The Goldendale Sentinel - Headlines & History since 1879

By Lou Marzeles

Horse left on sidewalk draws concern


Lou Marzeles

PATIENTLY WAITING: Another of Cowboy Bob's horses was waiting on the sidewalk outside Hot Rods last Wednesday.

It's reminiscent of that famed quote about weather, how everybody talks about it, but nobody does anything about it. In this case, it's Cowboy Bob and his horses.

A name like Cowboy Bob (no one The Sentinel talked with knows or would give his last name) evokes folksy western nostalgia, like familiars on old TV shows. But his proclivity to ride one of his horses into town, leave it hitched (or not) and commonly unattended, except by his dog, on the sidewalk outside one of the bars on Main Street has angered a lot of residents.

"It's crazy," said one. All of the people commenting unless otherwise identified in this story did not want their names used. "How can someone be allowed to leave a large animal standing for long stretches of time on a public sidewalk?

"He's clearly spent some quality time with his horses," said another. "They're really gentle and composed; I'll have to give him that. But even a well-behaved horse can do something really bad if startled or mishandled in some way."

"I hear about it a lot," city councilwoman Lucille Bevis said not long ago at a council meeting by way of asking what could be done about it.

Some words were spoken in the meeting in response. The result could be summed up in one word:


It seems the city doesn't have an ordinance covering such a situation. Therefore the police have nothing to enforce.

And people still talk about the situation with serious concern. One such concern is, if there isn't a law, why don't they make one? Corollary, according to one resident: why does the ordinance committee/city move like molasses rolling uphill?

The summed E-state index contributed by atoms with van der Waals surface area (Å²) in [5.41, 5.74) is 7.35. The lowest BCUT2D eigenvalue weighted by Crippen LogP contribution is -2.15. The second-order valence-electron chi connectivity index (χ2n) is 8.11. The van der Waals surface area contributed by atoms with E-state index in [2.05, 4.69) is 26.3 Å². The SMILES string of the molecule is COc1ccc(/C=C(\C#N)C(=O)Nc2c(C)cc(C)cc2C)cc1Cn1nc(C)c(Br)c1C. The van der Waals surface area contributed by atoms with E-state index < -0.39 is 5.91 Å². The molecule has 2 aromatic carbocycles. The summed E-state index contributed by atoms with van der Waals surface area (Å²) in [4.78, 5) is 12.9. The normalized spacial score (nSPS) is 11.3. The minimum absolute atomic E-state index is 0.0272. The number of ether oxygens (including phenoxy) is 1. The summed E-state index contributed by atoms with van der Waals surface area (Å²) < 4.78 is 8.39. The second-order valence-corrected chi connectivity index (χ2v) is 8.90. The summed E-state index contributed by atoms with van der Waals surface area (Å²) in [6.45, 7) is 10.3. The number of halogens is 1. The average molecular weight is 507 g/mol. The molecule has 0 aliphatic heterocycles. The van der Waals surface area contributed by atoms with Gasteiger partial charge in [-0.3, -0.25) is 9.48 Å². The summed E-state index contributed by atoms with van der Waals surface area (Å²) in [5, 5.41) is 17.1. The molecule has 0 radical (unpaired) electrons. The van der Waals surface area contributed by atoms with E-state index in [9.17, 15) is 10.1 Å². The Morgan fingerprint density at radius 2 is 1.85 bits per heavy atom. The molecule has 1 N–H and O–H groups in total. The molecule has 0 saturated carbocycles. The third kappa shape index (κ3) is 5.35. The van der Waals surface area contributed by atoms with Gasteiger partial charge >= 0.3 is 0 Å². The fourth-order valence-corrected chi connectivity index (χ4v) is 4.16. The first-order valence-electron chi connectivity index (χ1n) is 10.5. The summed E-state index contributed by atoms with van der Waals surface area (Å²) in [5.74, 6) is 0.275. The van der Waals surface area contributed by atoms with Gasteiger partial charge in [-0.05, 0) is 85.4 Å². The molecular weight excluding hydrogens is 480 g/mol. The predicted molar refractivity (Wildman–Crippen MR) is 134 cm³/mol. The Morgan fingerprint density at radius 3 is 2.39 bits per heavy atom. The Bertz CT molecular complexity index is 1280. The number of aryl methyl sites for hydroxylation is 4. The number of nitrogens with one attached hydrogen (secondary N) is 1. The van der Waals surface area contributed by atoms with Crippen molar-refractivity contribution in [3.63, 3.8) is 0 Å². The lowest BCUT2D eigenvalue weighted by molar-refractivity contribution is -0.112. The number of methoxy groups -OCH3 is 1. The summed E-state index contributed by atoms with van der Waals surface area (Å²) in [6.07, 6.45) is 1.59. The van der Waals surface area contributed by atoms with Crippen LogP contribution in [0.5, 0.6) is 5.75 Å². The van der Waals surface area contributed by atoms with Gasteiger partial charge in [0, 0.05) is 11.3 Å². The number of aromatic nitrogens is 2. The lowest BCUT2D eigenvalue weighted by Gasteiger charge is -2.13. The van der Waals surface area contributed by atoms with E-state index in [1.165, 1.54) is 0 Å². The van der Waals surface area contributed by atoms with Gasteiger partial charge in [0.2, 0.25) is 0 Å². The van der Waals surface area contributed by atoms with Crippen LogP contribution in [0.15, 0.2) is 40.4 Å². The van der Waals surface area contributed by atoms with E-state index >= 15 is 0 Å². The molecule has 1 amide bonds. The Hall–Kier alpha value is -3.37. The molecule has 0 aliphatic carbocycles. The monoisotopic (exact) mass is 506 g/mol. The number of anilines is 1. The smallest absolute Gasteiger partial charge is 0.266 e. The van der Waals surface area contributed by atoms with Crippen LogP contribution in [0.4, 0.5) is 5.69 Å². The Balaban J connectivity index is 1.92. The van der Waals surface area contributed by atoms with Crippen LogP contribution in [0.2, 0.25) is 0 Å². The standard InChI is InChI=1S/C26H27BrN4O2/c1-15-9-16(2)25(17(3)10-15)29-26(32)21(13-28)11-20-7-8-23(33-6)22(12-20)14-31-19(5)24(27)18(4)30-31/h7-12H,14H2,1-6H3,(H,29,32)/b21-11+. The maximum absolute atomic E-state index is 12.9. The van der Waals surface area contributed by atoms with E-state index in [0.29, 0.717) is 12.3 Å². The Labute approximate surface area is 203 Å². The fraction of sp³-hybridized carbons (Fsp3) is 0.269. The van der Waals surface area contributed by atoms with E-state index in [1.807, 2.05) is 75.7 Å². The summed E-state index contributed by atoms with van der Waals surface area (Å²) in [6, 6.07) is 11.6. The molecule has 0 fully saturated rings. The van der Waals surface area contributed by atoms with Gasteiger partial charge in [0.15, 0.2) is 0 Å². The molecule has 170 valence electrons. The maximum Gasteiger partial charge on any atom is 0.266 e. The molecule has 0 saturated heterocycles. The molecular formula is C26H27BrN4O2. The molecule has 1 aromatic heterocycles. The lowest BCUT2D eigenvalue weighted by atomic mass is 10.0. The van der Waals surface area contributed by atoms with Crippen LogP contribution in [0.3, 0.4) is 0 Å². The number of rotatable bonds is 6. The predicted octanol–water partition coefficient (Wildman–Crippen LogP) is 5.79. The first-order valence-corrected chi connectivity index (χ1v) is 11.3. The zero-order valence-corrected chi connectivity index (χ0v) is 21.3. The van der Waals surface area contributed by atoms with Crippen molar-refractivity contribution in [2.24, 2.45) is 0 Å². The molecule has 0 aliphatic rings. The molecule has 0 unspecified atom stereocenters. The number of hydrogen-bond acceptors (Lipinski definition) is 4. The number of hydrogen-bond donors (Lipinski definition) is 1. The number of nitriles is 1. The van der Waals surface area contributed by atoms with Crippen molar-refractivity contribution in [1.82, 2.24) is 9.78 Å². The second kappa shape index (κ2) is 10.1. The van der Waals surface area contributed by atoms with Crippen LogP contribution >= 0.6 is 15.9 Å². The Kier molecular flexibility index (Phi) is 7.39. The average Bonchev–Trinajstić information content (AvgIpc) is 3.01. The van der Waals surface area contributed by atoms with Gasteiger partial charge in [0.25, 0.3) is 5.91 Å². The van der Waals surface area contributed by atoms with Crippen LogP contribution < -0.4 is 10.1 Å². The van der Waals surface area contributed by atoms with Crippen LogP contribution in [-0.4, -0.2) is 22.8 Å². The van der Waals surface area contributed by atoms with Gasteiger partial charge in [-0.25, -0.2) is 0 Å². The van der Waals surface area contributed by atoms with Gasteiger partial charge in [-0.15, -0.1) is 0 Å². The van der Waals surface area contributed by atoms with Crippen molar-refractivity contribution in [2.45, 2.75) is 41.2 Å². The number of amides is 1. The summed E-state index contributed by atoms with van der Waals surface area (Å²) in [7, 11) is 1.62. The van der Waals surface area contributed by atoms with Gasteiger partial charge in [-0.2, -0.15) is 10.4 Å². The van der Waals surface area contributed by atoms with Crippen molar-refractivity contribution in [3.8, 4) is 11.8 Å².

Some are annoyed that Cowboy Bob doesn't come into town like Hoppy, Gene, or Roy, stopping at various local businesses and letting youngsters admire his supervised steed. That, some agree, would be pleasant local color, so long as the horse was appropriately managed. Rather, when one of his horses is alone in town, it's predictably at a bar, usually Hot Rods or the Top Hat, though word is the latter no longer welcomes him.

"Here's the real issue for me," says Goldendale veterinarian Carl Conroy. "It's public safety, beginning with the fecal material. It shouldn't be on the street. Also, what happens if a child walks by and gets bit or kicked? We don't have an educated public about horses here. There was a time when everybody used horses and you had hitching posts. Horses were everywhere. Today, people just don't know that much about horses."

There are governments that have imposed laws against unattended horses in public for these same reasons. "Horses are reactionary creatures so even if they are well used to a situation, the unexpected can change the outcome of a situation that normally may have not been foreseen," says one such law.

One resident very familiar with horses described a possible such scenario: a mom walks by with a child in a stroller. The child pats the horse's belly unobserved by the horse. Its instant reaction could make for an awful day for all concerned.

Lou Marzeles

HORSE ON THE SIDEWALK: A child sits atop Cowboy Bob's horse in front of Hot Rods Monday afternoon. Moments earlier a mother and two children were intrigued by the horse and petting it.

What mom would be walking along the Main Street sidewalks at night when the bars are busiest? Likely none. But Cowboy Bob's horse is seen fairly regularly during daylight hours.

Most horse people contacted by The Sentinel agree the horses are not themselves in danger. Generally a horse can go about six hours without water, though many say it really shouldn't be more than about two hours. Cowboy Bob's horses are generally thought to be in good health and, as mentioned, surprisingly gentle.

Some residents wish there was a workable way out of the danger while still allowing Goldendale to have its rural, western flavor. "In this situation, it's the fact that the horse is most often left unattended, on the sidewalk, and while the owner is in the bar for probably more than just social reasons," said one. "A horse in town is kind of cool. This situation isn't."

-Some research for this story was conducted by Cyndi Lindquist.


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